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I have created an item swapper control consisting in two listboxes and some buttons that allow me to swap items between the two lists. The swapping is done using javascript. I also move items up and down in the list. Basically when I move the items to the list box on the right I store the datakeys of the elements (GUIDs) in a hiddenfield. On postback I simply read the GUIDs from the field. Everything works great but on postback, I get the following exception:

Invalid postback or callback argument. Event validation is enabled using in configuration or <%@ Page EnableEventValidation="true" %> in a page. For security purposes, this feature verifies that arguments to postback or callback events originate from the server control that originally rendered them. If the data is valid and expected, use the ClientScriptManager.RegisterForEventValidation method in order to register the postback or callback data for validation.

I've prepared a test application. All you have to do is download the archive and run the project. On the web page select the 3 items, press Add all, then move the third element up one level and then hit "Button". The error will show up. Turning event validation off is by no means acceptable. Can anyone help me, I've spent two already days without finding a solution.

TEST APPLICATION

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FYI: I downloaded your app and never got this error - I did, however, get an error about col1 not being a part of the data table, or something like that (not looking at it right now). You might want to check to make sure your example causes this error, because it doesn't for me. –  Jason Bunting Oct 17 '08 at 17:42
    
Also, the 'moving' back and forth doesn't work at all in Firefox, you might want to mention that or fix it. –  Jason Bunting Oct 17 '08 at 17:43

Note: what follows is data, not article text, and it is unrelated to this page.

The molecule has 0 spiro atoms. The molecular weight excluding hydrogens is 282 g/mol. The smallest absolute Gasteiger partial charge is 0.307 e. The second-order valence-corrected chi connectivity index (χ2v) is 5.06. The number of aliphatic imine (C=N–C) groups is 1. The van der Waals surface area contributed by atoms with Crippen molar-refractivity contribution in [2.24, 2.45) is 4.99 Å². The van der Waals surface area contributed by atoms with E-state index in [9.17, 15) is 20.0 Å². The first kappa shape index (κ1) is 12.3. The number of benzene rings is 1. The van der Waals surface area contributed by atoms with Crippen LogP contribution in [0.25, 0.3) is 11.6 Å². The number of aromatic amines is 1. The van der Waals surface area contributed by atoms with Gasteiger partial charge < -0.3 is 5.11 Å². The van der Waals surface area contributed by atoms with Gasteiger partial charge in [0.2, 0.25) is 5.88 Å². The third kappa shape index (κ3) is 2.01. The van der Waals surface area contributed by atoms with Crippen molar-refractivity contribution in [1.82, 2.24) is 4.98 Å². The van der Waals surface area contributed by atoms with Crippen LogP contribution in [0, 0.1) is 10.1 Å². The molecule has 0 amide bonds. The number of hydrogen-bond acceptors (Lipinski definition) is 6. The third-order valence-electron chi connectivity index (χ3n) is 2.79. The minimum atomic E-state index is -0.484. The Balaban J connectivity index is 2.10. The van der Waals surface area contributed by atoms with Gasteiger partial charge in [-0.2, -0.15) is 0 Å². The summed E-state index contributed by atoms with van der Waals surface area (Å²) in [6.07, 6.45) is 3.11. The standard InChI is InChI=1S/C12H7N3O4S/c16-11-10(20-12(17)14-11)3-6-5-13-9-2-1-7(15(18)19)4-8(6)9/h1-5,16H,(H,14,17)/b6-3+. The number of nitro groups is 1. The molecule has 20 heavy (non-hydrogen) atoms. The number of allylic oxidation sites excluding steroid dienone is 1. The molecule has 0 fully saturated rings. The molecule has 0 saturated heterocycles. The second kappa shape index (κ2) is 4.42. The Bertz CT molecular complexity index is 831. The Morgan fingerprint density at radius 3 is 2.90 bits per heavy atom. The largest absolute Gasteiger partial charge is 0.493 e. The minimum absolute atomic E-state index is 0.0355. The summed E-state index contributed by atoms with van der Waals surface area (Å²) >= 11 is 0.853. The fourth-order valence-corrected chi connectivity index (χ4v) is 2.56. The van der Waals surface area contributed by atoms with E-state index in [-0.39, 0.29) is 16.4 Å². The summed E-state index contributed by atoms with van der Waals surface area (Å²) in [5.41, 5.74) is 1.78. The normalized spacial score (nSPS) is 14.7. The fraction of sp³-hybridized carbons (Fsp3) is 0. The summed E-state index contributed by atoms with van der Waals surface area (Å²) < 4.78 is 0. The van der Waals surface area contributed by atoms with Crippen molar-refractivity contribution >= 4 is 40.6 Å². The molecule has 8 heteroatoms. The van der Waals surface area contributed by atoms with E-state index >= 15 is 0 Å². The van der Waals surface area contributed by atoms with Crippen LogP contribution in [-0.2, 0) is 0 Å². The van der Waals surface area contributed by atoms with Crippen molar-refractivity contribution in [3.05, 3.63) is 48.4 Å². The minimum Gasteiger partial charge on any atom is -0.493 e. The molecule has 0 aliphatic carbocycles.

The error with col1 is caused because of destinationDT.Columns.Add("colUID", typeof(Guid)); and destinationDT.Columns.Add("col1", typeof(string)); that are only called if not on post back but are required when the button is clicked. –  Aleris Oct 17 '08 at 19:11
    
Check Out forums.asp.net/t/1003208.aspx and will surely find your answer i found mine and it is rather better to use scripting language in case you dont want postback....... –  user627818 Feb 22 '11 at 6:27

6 Answers 6

The problem is that the saved view state of the list and the data received on postback do not match. The event validation issue is most likely just one of the possible problems that might appear because of this approach. The architecture of webforms does not allow this kind of uses and, most likely, there will be more problems with this approach, even if you succeed to avoid the event validation issue. You have several alternatives:

1) The simplest is to do the swapping logic on server instead of using javascript. This way the view state will be preserved between postbacks and the added overhead of multiple round trips to the server might not be an issue.

2) If the multiple round trips to server is an issue, write a server control that handles it's own view state. This is of course a much engaging approach.

3) A middle ground approach could be to use two simple html lists (just write the html tags without using the asp.net controls) and maintain on the client side from javascript a list of id's in a hidden field. On post back just parse the hidden field and extract the id's ignoring the html lists.